Mum was besotted with her African Violets saying that theywere food for her soul. She would waft off, at any and every free moment, to her greenhouse at the end of the garden, with her retinue in tow: her little dog “Fizzy” and two cats “Wooz” and “Sammy”, who adored her, and would all make the trip anytime of day, waiting patiently outside for her to finish. Once upon a time, the cats did actually get into the greenhouse, and oh my goodness, what a mess they made of breaking leaves off “Pink Cloud” and the other “Clouds”! Mum promptly had a cat proof door installed.
Ms Mather with Wooz
Mum was always looking for ways to explore and experiment and improve the cultivation of her violets. One of these was to see if she could create a magical mix of soil... and so she looked at all types of manure.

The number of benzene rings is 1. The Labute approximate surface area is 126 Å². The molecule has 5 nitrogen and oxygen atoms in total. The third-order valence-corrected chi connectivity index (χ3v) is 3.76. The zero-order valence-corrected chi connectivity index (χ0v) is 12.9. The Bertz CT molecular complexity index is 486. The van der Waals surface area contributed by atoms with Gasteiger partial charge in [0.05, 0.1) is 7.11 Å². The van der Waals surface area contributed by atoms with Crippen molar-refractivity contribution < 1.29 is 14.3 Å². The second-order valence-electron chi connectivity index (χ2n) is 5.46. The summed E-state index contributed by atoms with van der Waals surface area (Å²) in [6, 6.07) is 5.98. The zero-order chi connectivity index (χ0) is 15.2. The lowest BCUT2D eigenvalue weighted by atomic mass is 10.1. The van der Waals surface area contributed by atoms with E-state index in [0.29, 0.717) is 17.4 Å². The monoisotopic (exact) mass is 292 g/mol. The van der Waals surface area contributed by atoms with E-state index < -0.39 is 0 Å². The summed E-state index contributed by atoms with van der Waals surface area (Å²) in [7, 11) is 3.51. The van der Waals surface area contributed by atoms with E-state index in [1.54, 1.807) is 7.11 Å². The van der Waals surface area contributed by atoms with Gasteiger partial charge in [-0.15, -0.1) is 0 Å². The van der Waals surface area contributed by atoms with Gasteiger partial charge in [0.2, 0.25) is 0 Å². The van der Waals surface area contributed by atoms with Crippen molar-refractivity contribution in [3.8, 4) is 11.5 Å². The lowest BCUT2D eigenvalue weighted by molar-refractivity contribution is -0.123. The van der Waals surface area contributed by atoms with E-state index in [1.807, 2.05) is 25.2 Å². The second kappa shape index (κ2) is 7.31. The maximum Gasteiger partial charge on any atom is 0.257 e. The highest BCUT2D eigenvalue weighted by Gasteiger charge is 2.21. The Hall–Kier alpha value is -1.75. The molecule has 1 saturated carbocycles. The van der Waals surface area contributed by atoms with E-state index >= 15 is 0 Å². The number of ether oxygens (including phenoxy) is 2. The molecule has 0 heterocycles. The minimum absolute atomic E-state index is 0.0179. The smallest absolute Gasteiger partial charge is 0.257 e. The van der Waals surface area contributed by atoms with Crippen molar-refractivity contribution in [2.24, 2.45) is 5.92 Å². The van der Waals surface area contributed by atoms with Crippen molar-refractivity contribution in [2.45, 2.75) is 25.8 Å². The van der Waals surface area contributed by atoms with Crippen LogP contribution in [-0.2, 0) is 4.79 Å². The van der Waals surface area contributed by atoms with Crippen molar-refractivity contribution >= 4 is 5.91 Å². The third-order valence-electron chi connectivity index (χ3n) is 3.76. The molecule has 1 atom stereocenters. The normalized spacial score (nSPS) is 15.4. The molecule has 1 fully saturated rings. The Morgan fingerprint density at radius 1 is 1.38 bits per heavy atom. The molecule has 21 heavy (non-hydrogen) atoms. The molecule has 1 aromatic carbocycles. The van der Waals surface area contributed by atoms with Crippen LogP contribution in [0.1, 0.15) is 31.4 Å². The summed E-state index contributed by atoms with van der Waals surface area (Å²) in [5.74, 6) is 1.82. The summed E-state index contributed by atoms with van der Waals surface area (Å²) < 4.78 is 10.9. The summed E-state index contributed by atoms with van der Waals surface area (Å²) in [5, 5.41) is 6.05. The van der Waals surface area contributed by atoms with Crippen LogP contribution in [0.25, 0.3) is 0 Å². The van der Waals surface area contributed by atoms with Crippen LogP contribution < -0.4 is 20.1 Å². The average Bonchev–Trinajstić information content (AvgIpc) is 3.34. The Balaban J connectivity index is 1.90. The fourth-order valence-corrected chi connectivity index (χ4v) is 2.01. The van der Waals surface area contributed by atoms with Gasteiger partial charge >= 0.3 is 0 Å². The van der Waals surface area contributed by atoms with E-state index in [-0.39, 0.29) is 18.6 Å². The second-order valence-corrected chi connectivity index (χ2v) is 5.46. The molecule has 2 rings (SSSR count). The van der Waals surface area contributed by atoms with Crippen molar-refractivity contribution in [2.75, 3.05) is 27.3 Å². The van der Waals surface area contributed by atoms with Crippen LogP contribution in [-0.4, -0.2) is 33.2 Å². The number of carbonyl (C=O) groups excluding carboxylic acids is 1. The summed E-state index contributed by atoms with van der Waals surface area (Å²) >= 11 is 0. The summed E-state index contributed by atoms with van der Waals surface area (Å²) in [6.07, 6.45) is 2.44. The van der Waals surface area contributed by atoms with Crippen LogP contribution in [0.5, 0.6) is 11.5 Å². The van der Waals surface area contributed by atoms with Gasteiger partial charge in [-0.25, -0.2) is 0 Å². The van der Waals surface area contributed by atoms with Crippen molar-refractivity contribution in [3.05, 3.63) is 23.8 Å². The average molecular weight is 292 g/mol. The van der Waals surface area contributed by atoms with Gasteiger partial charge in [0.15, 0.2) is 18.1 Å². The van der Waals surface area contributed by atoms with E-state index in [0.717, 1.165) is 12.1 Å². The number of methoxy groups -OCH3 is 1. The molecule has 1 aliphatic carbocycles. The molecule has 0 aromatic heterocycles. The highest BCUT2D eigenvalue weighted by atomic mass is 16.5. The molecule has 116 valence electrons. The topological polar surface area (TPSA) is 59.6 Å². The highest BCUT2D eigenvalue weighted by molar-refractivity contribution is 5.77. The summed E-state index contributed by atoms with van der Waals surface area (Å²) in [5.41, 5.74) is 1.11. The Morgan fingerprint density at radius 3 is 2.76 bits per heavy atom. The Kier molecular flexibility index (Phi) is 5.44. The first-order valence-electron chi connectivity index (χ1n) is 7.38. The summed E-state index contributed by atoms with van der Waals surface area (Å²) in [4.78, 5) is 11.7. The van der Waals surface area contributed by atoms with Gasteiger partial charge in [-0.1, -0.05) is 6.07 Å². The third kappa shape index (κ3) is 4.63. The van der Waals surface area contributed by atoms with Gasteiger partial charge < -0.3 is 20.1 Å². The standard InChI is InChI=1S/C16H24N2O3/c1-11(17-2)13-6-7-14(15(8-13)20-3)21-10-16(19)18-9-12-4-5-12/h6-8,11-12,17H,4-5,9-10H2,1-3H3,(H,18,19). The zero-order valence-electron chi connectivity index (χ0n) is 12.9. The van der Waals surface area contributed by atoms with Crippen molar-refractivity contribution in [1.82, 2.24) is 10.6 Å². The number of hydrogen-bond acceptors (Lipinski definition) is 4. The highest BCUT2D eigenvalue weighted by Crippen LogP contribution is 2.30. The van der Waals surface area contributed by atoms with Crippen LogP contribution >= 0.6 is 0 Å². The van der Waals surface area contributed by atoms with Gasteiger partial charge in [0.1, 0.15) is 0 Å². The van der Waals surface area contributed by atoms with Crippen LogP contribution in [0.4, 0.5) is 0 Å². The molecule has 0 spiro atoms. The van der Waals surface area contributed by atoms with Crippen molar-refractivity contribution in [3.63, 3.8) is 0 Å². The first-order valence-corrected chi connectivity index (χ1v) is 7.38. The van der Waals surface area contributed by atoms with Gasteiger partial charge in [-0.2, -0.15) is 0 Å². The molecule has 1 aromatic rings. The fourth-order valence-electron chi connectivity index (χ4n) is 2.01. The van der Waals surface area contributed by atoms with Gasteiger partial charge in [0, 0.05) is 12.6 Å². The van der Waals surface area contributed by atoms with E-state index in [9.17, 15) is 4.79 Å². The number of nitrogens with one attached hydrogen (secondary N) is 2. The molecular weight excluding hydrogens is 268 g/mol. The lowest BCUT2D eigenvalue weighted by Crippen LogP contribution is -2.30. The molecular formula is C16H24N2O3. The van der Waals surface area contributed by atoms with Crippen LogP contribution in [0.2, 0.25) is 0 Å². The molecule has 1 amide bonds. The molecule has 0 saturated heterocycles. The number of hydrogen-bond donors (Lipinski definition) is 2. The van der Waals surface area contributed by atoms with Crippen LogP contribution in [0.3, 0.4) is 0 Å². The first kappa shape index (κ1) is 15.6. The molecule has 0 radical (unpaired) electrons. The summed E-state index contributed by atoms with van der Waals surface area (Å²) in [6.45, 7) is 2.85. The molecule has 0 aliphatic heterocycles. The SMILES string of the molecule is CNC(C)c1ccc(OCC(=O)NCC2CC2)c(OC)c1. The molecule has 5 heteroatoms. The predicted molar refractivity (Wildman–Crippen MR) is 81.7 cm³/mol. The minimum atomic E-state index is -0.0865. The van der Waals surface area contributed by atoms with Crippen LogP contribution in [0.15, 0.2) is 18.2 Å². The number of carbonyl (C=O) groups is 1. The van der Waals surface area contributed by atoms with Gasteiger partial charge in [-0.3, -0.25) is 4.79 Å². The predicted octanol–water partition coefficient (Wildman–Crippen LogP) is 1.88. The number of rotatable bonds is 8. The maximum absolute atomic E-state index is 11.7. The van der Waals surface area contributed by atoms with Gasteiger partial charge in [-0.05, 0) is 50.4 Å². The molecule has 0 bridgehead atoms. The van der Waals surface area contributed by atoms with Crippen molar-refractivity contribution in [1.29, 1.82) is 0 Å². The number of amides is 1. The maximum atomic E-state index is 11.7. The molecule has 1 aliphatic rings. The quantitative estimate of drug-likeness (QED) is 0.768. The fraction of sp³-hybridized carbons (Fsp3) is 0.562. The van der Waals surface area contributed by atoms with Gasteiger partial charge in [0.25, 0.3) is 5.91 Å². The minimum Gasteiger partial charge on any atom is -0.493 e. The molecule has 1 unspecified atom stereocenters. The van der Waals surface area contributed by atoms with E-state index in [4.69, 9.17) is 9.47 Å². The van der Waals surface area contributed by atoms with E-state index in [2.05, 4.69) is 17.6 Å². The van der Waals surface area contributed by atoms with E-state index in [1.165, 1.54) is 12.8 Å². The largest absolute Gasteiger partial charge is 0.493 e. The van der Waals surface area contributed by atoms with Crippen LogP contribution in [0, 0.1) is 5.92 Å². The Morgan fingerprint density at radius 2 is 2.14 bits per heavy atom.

In the 1970's Kenya still had anabundance of wild African elephants as poaching had not taken root yet. Each year we would all climb into the family station wagon (3 adults, 2 children, 2 German Shepherds, 2 hamsters, and 2 tortoises) and we would make the 300+ mile drive to an Arab village, Malindi, on the coast of Kenya, for our annual holiday. The road, a mix of tarmac and dirt tracks in those days, would snake through the middle of the Tsavo National Park and the family would play a game of “spot the elephant”. Sometimes we would count up to 50 foraging in the hills, or even closer: come across a herd in the middle of the road! On this particular trip, Mum wanted to change the game to “spot the elephant pooh”! When a pile was spotted, the car would screech to a halt, and she would jump out, grab her spade and very quickly shovel it into a sack - it was best not to linger in elephant territory!
As I recall, the elephant manure really did not work for violets, since it proved to be “too rich”. However, for we children, it was lots of fun, and we loved the drama of it all. How deeply touched and proud Mum would be to know that she had inspired Francine to write such a wonderful book.